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The transports of a Crown.
O but think (1)-D
How sweet a thing it is to wear a crown; Within
whose circuit is Elysium, And all that poets feign of bliss and joy.
(1) Do but, &c.] In the Second part of Henry IV. (p. 21.) we have some fine reflections on the miseries that attend a crown: these, on the transports it bestows, are beautifully in character, and come very aptly from the mouth of the ambitious Gloucester. In the Double Marriage of Beaumont and Fletcher, Ferrand the tyrant, complaining of the miseries that attend royalty, a courtier longing to enjoy the honour, is put into pofleffion of them for one day, and finds them sufficiently burthensome. See the third act. Some of the tyrant's complaint sig and the courtiers' praises of royalty, are the following: Ferr. Tell me no more;
I faint beneath the burden of my cares,
And yield myself most wretched.
SCENE V. A hungry Lion.
So looks the pent-up lion o'er the wretch That trembles under his devouring paws ; And fo he walks insulting o'er his prey, And so he comes to rend his limbs asunder.
A hawk, a grey-hound, and a hunting nag,
More pleasure than this king ?
Make me a king, and let me scratch with care,
What think'd thou of a king ?
That hath power to do all ill.
That does divide an empire with the gods;
I would be mighty Ferrand.
The weighty forrows that fit on a crown,
Thou shalt ere long taste it.
And then let me expire.
Scene VI. The Duke of York on the gallant
Behaviour of his Sons.
My sons, God knows, what hath bechanced them; But this I know, they have demean'd themselves Like men born to renown, by life death. Three times did Richard make a lane to me, And thrice cry'd, courage, father! fight it out : And full as oft came Edward to my side, With purple falchion painted to the hilt In blood of those that had encounter'd him: And when the hardiest warriors did retire; Richard cry'd charge! and give no foot of ground; And cry'd a crown, or else a glorious tomb, A fceptre, or an earthly fepulchre. With this we charg'd again; but out, alas! We bodg'd again; as I have seen a fwan With bootless labour swim against the tide, And spend her strength with over-matching waves.
A Father's Passion on the Murder of a favourite
Oh tyger's heart wrapt in a woman's hide !
* That face of his the hungry cannibals (2) Would not have touch'd, would not have stain'd with blood :
(2) Would nct, &c.] The first folios and the old quarto read shis passage as it is here printed; the second folio reads,
But you are more inhuman, more inexorable,
ACT II. SCENE I.
The Duke of York in Battle.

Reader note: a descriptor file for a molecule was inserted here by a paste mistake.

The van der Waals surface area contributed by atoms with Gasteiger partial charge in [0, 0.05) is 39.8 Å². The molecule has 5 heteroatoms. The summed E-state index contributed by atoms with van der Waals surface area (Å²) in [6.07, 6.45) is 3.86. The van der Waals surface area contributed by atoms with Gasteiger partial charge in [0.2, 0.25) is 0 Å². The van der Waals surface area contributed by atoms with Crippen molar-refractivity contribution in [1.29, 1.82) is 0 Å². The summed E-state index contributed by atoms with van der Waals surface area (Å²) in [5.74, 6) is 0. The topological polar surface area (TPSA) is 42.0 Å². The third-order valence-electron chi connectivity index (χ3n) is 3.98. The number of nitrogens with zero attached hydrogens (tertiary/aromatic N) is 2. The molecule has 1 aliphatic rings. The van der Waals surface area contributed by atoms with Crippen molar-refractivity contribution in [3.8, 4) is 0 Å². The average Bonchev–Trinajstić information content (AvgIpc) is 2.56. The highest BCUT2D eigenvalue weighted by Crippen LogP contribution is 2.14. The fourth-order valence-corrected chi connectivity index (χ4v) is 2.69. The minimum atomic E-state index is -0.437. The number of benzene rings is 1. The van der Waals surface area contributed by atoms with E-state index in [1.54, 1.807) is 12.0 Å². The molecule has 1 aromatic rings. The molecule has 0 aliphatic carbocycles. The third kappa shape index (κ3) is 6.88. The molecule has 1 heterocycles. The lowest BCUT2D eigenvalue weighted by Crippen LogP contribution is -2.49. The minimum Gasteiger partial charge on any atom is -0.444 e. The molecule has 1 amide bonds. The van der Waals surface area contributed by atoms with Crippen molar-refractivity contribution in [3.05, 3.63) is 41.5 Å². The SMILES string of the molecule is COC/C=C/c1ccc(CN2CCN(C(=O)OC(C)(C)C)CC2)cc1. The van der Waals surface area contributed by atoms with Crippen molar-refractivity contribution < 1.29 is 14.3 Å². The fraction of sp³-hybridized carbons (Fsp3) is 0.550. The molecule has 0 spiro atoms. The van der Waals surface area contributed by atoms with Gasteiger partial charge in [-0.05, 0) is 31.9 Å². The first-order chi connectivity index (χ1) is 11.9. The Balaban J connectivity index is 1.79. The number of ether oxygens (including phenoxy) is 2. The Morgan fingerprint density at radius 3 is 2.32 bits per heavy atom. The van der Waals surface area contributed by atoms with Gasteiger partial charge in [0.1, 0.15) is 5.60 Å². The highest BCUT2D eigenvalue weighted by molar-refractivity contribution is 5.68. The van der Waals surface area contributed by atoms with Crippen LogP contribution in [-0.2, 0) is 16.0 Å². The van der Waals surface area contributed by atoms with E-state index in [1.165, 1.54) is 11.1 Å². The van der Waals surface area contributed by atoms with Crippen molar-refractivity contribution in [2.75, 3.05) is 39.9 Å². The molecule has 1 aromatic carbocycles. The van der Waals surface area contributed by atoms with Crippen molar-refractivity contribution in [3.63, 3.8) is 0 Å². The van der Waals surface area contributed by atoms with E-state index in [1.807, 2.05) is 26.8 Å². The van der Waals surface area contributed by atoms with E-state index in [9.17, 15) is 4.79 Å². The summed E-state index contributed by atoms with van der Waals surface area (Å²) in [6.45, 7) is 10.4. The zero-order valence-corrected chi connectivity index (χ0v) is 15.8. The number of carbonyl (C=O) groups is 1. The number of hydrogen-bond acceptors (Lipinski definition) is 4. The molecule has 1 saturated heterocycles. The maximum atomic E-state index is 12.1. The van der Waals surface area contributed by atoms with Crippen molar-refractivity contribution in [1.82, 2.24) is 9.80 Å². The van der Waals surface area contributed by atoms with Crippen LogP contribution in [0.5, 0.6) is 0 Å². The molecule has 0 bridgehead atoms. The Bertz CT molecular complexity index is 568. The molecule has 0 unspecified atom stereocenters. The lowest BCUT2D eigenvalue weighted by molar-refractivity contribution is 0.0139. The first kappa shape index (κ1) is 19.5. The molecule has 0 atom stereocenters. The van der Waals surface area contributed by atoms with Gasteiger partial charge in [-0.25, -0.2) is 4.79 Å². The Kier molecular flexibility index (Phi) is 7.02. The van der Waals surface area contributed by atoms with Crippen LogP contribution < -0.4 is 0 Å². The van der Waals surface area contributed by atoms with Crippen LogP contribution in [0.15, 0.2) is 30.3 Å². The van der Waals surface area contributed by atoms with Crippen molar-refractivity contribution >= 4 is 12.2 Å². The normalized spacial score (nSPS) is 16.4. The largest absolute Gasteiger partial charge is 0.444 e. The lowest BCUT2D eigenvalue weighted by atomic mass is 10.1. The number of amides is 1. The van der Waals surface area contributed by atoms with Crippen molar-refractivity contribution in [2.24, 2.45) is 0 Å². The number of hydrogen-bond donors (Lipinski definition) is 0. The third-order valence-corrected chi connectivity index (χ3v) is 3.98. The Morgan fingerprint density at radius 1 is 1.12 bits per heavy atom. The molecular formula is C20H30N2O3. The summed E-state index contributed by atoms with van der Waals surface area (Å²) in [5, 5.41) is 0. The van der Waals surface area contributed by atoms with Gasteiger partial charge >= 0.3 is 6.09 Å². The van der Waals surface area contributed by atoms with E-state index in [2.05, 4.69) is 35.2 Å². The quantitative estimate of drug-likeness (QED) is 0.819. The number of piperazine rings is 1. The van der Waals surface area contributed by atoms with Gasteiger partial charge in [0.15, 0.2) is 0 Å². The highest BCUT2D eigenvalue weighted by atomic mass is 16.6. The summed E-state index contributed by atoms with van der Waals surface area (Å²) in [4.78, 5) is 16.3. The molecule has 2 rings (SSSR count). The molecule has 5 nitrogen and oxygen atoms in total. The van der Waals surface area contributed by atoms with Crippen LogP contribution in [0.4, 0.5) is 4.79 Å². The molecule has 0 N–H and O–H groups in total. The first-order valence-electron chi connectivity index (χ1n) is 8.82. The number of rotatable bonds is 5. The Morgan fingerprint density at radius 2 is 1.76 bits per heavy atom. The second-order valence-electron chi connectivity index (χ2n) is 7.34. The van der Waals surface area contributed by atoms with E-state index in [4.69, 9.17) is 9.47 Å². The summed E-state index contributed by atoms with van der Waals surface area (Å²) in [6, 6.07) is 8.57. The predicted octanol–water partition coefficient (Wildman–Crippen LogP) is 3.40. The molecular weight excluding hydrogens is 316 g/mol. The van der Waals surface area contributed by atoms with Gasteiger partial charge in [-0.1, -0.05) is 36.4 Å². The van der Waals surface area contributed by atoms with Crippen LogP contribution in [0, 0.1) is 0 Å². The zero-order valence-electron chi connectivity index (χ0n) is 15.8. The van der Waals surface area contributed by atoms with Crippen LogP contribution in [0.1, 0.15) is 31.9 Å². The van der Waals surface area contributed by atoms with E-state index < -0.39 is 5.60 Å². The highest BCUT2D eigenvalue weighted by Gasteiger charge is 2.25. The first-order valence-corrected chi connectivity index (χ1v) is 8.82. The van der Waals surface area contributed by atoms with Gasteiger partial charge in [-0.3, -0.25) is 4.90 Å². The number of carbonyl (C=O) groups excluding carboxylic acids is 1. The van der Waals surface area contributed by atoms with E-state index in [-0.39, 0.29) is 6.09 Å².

-Wou'd not have touch'd,
Wou'd not have stain'd the roses just with blood. Which Mr. Theobald, for the sake of an alteration of his own, prefers to this, for which we have so good authority. He reads,
Wou'd not have fain'd the roses juic'd with blood; Sir T. Hanmer, not pleased with this criticism, tries another cast, and gives us
The roses jufi in dud. (3) As, &c.] The poets abound with numberless fimiles of this kind ; particularly Homer and Virgil: but none perhaps is finer than the following from that book, where every page abounds with beauties, and true fublimity. Isaiah xxxi. 4. 66 Like as the lion, and the young lion roaring on his prey ; when a multitude of thepherds is called forth against him, he will not be afraid of their voice Áor abase himself for the noise of them."
SCENE VI. The Morning's Dawn.
The Blessings of a Shepherd's Life.
(4) How, &c.] There is something very peculiar in this passage, “ The prime of youth and like a younker, seeming nearly the same thing ; but it is extremely beautiful, the author personifies the prime of youth, and describes him as an allegorical person, trimm'd like a younker, which with us fignifies a brisk, lively young man ; but more properly perhaps from its original, a nobleman, or young lord. See Skinner. The plain manner of understanding it is difficult, and the construction very involv’d, however it seems no more than this,“ how well resembles it, a younker trimm'd out in the prime of youth, prancing to his love.
(5) This, &c.] The expression of blowing his nails is peculiarly natural and beautiful; the reader may remember that Shakespear uses it in the pretty song at the end of Love's Labour Loll
And Dick the shepherd blows his nail. (6) O God, &c.] There is something very pleasing and natural in this passage; it is a good deal in the manner of Virgil, who speaks highly of a rural life in his second Georgic, which the reader will be much delighted with, if he compares it with our author, and no less with Horace's fecond Epode expressly on this subject! these are in almost every body's hands ; less